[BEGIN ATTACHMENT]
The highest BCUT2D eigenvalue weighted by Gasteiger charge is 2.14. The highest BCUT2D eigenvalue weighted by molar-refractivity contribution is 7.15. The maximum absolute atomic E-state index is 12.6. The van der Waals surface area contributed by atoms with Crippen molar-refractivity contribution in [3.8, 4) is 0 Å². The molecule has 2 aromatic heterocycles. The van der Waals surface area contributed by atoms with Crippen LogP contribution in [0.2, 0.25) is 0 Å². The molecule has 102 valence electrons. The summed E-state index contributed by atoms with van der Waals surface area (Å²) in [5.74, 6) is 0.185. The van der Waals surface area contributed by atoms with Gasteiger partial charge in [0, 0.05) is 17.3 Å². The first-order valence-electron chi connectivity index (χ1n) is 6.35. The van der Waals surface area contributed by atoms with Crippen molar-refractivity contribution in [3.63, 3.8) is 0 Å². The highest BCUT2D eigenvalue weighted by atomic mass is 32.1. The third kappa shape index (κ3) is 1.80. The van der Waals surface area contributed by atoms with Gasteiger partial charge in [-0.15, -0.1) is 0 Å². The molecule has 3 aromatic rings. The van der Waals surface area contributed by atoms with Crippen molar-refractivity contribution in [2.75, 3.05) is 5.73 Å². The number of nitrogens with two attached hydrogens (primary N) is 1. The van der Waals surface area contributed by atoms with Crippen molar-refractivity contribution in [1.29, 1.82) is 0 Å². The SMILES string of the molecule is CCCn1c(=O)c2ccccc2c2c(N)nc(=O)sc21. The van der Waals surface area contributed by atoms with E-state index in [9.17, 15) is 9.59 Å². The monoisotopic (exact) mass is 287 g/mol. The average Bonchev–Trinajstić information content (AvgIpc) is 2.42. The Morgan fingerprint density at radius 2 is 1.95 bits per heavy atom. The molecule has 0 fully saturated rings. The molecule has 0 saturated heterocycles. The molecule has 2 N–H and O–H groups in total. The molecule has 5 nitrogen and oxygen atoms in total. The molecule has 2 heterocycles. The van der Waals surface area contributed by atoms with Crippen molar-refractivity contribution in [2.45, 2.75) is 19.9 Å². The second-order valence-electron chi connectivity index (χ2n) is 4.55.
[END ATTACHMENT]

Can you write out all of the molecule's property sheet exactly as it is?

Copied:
The highest BCUT2D eigenvalue weighted by Gasteiger charge is 2.14. The highest BCUT2D eigenvalue weighted by molar-refractivity contribution is 7.15. The maximum absolute atomic E-state index is 12.6. The van der Waals surface area contributed by atoms with Crippen molar-refractivity contribution in [3.8, 4) is 0 Å². The molecule has 2 aromatic heterocycles. The van der Waals surface area contributed by atoms with Crippen LogP contribution in [0.2, 0.25) is 0 Å². The molecule has 102 valence electrons. The summed E-state index contributed by atoms with van der Waals surface area (Å²) in [5.74, 6) is 0.185. The van der Waals surface area contributed by atoms with Gasteiger partial charge in [0, 0.05) is 17.3 Å². The first-order valence-electron chi connectivity index (χ1n) is 6.35. The van der Waals surface area contributed by atoms with Crippen molar-refractivity contribution in [3.63, 3.8) is 0 Å². The highest BCUT2D eigenvalue weighted by atomic mass is 32.1. The third kappa shape index (κ3) is 1.80. The van der Waals surface area contributed by atoms with Gasteiger partial charge in [-0.15, -0.1) is 0 Å². The molecule has 3 aromatic rings. The van der Waals surface area contributed by atoms with Crippen molar-refractivity contribution in [2.75, 3.05) is 5.73 Å². The number of nitrogens with two attached hydrogens (primary N) is 1. The van der Waals surface area contributed by atoms with Crippen molar-refractivity contribution in [1.29, 1.82) is 0 Å². The SMILES string of the molecule is CCCn1c(=O)c2ccccc2c2c(N)nc(=O)sc21. The van der Waals surface area contributed by atoms with E-state index in [9.17, 15) is 9.59 Å². The monoisotopic (exact) mass is 287 g/mol. The average Bonchev–Trinajstić information content (AvgIpc) is 2.42. The Morgan fingerprint density at radius 2 is 1.95 bits per heavy atom. The molecule has 0 fully saturated rings. The molecule has 0 saturated heterocycles. The molecule has 2 N–H and O–H groups in total. The molecule has 5 nitrogen and oxygen atoms in total. The molecule has 2 heterocycles. The van der Waals surface area contributed by atoms with Crippen molar-refractivity contribution in [2.45, 2.75) is 19.9 Å². The second-order valence-electron chi connectivity index (χ2n) is 4.55.